Activist Investing - Contrarians Knocking on the Door

Activist Investing - Contrarians Knocking on the Door

Activist investor aims (or activist alternative investors) to identify a publicly traded company that is trading below its intrinsic value and buy a stake in the company. The company could be traded at a discount for a variety of reasons. However, activist investors enter the deal with a vision to improve the financials of the company by changing the capital structure, changing the management, declaring dividends or buying back stocks among other tactics.

Previously activist investing had a negative image in the corporate industry. Active investors such as Carl Icahn were labeled as corporate raiders and corporates shunned the idea of having such an investor as a shareholder. However, the stigma has changed recently to a more or less positive image. Mary Jo white, Chair of the Securities and Exchange Commission, noted that companies have been increasing their engagement with their shareholders including activist ones, a positive trend.

The targeted companies most likely would have a) good operating performance but undervalued, and b) the activist perceives that there are hidden capital with the potential to increase the shareholder’s value through some changes.

A report by Citi on activism investing found that the targeted companies trading at low multiples than their industry peers, more than 33% of companies targeted by activist investors experienced stock price appreciation.

The process usually is followed by a proxy contest where activist investors try to bring the majority of the shareholders to their side and vote on the competing proposals.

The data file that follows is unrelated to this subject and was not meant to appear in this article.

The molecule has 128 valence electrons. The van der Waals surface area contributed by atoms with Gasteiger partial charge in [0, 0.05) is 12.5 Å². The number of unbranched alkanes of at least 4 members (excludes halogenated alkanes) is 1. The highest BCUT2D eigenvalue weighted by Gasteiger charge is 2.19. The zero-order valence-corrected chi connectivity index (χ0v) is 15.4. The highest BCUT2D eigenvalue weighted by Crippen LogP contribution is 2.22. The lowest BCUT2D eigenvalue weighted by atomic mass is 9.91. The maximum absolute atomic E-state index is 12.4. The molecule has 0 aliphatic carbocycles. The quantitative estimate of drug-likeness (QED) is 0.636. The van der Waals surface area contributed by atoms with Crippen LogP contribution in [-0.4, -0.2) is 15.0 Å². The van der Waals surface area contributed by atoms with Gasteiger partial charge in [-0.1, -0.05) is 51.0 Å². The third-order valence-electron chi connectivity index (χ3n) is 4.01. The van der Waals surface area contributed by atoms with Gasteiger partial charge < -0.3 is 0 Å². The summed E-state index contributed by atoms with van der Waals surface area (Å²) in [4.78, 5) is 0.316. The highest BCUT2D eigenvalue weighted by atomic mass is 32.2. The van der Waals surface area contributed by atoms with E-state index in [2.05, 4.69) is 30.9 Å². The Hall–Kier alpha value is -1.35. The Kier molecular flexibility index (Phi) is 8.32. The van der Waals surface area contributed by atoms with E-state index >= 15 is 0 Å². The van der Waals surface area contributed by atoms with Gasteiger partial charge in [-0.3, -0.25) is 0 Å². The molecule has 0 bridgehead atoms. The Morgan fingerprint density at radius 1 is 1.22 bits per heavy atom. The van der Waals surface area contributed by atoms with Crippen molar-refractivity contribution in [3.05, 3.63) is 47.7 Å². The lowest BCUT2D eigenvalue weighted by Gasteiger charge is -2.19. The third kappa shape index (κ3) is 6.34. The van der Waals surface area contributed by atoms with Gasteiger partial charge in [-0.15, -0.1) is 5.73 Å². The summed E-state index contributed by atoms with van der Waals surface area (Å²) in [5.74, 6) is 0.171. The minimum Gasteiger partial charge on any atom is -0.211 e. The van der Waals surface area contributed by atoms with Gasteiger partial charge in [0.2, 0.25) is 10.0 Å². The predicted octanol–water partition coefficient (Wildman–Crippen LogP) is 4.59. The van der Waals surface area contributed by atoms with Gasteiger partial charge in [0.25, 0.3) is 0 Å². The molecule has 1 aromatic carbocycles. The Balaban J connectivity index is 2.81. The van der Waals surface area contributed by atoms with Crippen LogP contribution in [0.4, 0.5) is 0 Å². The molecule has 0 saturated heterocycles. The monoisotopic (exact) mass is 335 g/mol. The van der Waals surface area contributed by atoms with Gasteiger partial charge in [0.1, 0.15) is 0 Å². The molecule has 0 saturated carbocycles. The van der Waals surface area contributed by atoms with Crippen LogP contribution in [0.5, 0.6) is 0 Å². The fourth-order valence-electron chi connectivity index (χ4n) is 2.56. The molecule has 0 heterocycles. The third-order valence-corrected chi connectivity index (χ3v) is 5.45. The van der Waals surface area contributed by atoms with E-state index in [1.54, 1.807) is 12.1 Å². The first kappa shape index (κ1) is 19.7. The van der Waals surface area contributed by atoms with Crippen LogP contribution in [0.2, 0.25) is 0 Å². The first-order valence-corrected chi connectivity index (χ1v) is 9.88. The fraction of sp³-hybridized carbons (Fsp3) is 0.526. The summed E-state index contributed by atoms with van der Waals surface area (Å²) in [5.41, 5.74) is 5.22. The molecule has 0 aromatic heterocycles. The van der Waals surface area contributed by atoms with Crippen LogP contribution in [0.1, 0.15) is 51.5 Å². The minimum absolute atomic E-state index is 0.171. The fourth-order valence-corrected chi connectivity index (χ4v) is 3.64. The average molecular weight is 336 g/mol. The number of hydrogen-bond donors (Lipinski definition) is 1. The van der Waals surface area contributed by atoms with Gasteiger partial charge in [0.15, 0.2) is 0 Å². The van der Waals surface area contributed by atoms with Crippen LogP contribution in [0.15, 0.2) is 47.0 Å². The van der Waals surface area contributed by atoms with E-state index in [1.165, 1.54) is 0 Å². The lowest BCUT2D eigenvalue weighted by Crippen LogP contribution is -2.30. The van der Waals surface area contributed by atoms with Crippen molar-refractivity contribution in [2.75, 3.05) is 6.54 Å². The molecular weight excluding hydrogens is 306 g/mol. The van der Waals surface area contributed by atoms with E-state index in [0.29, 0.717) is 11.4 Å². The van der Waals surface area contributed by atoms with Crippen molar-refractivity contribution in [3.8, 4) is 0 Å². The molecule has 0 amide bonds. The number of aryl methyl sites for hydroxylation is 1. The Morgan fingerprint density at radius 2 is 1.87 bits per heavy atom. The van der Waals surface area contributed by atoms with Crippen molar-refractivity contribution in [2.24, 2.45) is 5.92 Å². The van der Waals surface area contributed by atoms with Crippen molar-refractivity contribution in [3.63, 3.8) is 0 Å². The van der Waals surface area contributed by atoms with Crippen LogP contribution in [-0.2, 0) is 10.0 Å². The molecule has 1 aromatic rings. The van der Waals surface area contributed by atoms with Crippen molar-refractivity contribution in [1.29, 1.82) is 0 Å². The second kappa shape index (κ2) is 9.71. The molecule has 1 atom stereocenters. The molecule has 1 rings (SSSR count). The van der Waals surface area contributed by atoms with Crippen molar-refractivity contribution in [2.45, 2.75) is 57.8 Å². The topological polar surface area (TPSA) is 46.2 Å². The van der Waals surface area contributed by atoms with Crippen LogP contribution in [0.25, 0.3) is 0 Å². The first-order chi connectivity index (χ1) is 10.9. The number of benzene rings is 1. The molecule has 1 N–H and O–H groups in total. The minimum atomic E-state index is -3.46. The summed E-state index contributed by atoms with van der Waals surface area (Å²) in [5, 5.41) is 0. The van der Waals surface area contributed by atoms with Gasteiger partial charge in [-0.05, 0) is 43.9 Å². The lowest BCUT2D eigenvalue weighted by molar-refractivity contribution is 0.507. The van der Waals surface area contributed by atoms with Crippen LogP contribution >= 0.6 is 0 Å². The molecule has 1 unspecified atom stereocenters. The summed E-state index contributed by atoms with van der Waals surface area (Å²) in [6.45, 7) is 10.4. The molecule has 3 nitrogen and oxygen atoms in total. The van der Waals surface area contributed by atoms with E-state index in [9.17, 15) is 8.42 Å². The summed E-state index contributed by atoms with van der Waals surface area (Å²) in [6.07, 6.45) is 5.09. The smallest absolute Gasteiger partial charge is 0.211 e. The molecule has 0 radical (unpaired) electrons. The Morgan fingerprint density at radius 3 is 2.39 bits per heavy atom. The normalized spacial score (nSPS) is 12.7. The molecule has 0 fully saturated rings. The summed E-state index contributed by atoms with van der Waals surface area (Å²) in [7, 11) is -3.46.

A recent whitepaper published by Alternative Investment Management Association on alternative activist investments to investigate the impact of such activism found the following interesting observations including:

Activist Insight defines “follower return” as provides investors with an idea of the potential gains if they jump in after an activist. The following table shows the annualised follower return for the top activist investor for 2014.

Source: SRZ Activist Investing Annual Review 2014

Activist hedge funds experienced 269% growth, almost $120 billion, from 2009 to 2014.[4] 237 publicly traded companies targeted by investors worldwide in 2013. US companies accounted for 71% of all companies publicly targeted by activists in 2013. European companies rose from 14% of the total to 19%. Canada was accounted for around 6%.

In Australia, Goldman Sachs’ local head of investment banking, Christian Johnson, recently wrote of shareholder activism, “It’s in its early stages and we don’t know how it will evolve, but we definitely anticipate it will impact Australia; the only question is what form it takes... As such, we are recommending that our clients prepare to respond to potential activism.”

On a final note, Warren Buffet avoided this kind of investing for most of his career as he likes to invest differently and I quote "Charlie and I have found that making silk purses out of silk is the best that we can do"

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